So, of course, in the second inning, the Phillies ripped four straight hits off Syndergaard to jump out to a three-run lead, a lead that grew to 5-1 an inning later with Franco’s slump-busting double and one of three productive at-bats for Aaron Altherr. The early add-on runs were critical after Aaron Nola served up a three-run home run to Neil Walker in the bottom half of the inning.

Nola, who was sharp in his first two starts of the season, scuffled on Thursday. He managed to give the Phils five innings but had more walks than strikeouts in a game for just the second time in his career.

"I had terrible two-strike pitches, especially 0-2," Nola said. "The 0-2 pitch to Walker it was a curveball that just hung up in the zone."

The Walker home run was the 13th that Phillies pitchers have given up on 0-2 pitches since the beginning of the 2016 season.

Nola, who has failed to go more than five innings in each of his last two starts, had plenty of help from his friends, however. First the plucky Phillies' lineup and then from a new-look 'pen.

After getting two perfect innings from lefty Joely Rodriguez, manager Pete Mackanin flip-flopped his set-up man and closer on Thursday night, leading to a third different reliever auditioning for the Phillies' ninth-inning role in the first three weeks of the season.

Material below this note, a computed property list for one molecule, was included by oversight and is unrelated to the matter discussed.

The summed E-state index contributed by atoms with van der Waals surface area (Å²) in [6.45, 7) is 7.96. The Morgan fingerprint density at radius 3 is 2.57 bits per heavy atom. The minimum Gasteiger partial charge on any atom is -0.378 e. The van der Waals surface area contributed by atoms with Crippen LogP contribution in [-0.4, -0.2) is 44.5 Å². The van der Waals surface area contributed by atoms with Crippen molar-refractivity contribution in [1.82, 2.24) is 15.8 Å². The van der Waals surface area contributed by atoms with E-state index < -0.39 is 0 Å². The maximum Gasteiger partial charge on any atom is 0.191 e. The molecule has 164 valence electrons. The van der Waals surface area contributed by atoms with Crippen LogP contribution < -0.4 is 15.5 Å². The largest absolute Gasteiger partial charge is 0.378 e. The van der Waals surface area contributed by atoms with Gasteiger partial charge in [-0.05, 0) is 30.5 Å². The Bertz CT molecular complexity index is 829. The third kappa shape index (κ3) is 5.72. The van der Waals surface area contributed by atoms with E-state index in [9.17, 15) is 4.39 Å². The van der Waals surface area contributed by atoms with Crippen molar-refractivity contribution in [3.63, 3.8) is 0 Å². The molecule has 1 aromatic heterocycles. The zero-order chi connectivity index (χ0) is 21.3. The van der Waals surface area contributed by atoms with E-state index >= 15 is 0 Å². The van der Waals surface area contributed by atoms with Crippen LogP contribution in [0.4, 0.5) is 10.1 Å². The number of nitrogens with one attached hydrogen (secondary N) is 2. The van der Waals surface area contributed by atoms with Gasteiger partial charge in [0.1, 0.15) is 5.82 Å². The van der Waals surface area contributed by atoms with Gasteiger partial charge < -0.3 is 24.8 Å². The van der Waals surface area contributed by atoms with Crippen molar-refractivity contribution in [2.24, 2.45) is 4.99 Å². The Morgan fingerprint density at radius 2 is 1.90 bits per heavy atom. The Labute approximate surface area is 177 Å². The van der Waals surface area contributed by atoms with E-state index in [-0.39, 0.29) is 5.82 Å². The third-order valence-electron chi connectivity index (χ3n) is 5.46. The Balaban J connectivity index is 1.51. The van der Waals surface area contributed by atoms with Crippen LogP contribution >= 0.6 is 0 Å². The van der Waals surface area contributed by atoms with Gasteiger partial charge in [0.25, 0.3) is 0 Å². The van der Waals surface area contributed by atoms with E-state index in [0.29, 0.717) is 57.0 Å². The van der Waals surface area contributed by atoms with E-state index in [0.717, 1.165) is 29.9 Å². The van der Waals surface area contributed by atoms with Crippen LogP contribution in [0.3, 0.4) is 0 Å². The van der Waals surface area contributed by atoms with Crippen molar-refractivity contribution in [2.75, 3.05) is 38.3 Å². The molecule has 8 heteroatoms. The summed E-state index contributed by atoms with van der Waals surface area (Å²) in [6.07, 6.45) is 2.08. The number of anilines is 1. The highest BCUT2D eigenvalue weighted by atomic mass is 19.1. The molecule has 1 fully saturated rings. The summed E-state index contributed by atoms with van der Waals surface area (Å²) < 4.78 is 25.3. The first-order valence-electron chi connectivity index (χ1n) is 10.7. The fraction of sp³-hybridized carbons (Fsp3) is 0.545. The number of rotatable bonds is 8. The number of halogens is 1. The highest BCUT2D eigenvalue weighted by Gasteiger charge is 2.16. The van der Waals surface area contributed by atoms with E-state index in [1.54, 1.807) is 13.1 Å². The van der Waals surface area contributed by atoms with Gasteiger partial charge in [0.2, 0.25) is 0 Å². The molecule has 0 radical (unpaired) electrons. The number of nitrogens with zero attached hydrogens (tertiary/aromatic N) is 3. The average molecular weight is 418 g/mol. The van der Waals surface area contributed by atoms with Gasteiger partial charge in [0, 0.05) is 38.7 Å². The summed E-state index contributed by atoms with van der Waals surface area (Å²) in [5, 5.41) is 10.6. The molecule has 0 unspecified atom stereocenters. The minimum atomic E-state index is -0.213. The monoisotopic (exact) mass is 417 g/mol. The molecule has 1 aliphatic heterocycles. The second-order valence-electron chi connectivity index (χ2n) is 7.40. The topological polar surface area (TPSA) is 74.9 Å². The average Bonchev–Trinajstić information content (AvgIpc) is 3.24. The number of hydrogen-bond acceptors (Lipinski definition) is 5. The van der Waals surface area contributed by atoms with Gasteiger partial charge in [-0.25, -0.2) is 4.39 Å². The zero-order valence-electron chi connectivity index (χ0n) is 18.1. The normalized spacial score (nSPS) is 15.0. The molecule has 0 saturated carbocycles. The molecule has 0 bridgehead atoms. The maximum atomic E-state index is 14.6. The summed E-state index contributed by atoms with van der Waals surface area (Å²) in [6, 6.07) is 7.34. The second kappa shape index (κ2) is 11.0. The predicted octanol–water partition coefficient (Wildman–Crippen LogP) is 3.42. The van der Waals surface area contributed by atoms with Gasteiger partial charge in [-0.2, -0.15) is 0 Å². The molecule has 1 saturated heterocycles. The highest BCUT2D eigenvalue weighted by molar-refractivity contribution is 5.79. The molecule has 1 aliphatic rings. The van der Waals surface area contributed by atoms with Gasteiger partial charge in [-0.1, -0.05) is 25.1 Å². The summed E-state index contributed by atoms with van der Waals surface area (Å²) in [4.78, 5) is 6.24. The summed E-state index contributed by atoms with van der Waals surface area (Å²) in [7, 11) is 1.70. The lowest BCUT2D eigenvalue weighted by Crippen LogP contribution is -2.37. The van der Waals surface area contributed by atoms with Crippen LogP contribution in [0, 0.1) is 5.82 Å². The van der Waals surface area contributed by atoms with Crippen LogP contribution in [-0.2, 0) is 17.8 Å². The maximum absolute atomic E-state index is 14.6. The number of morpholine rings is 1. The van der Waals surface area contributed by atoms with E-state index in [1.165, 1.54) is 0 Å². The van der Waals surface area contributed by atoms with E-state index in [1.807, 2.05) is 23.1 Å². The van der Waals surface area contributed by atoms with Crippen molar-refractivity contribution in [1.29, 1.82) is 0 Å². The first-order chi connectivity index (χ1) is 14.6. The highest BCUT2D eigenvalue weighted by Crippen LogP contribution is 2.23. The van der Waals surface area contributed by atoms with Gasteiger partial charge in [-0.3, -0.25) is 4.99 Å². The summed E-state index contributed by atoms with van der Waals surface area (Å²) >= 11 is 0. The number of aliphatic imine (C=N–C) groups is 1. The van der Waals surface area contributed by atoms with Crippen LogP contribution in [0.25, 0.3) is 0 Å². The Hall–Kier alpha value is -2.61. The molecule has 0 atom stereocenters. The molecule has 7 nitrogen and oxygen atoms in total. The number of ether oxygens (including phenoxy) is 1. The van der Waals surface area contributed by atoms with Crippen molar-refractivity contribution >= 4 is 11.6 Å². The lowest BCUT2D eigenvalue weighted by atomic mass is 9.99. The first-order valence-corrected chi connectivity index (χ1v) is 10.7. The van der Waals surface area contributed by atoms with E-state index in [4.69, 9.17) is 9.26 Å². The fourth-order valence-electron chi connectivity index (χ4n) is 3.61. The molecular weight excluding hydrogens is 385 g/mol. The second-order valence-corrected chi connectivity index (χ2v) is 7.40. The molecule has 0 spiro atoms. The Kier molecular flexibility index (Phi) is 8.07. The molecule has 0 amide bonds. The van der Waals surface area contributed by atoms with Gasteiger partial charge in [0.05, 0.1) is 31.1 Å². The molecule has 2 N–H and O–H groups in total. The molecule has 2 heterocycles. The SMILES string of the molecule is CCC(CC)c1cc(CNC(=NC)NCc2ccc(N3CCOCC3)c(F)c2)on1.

Joaquin Benoit, the 39-year-old former closer who replace Jeanmar Gomez last week, came out for the eighth. Benoit served up a walk-off home run to Bryce Harper four days earlier, but handled himself just fine in the eighth inning at Citi Field.

Hector Neris, the right-hander with the deadly splitter who many pegged would take the closer job at some point in 2017, looked fit for the job in relief of Benoit. Neris recorded a perfect 1-2-3 inning to collect his third career save, and perhaps, his first as the Phillies official closer moving forward in 2017. ... although Mackanin almost went out of his way to make sure no one was named the official anything after the game.

"As I said originally, I'm not naming anybody the closer," said Mackanin, who named Jeanmar Gomez the closer at the beginning of spring training and then removed him from the job a week into the season in favor of Benoit. 

"I was going to use Benoit for the time being," Mackanin continued. "It just occurred to me: It's nice to have two guys who can close. It was a good opportunity for me to use Neris. He came through very well."


Mackanin said he'll "probably" use Neris again, but wasn't agreeing that he was going with a closer-by-committee, or going with matchups, or with any specific game plan or strategy for the ninth inning moving forward.

"I don't want to name it anything," he said. "You hear it a lot these days, about how pitchers are being used differently with different teams. I just look at it like this: It's nice to have two guys I trust in the eighth and the ninth. I trust both of those guys. I just seized the opportunity to try it tonight."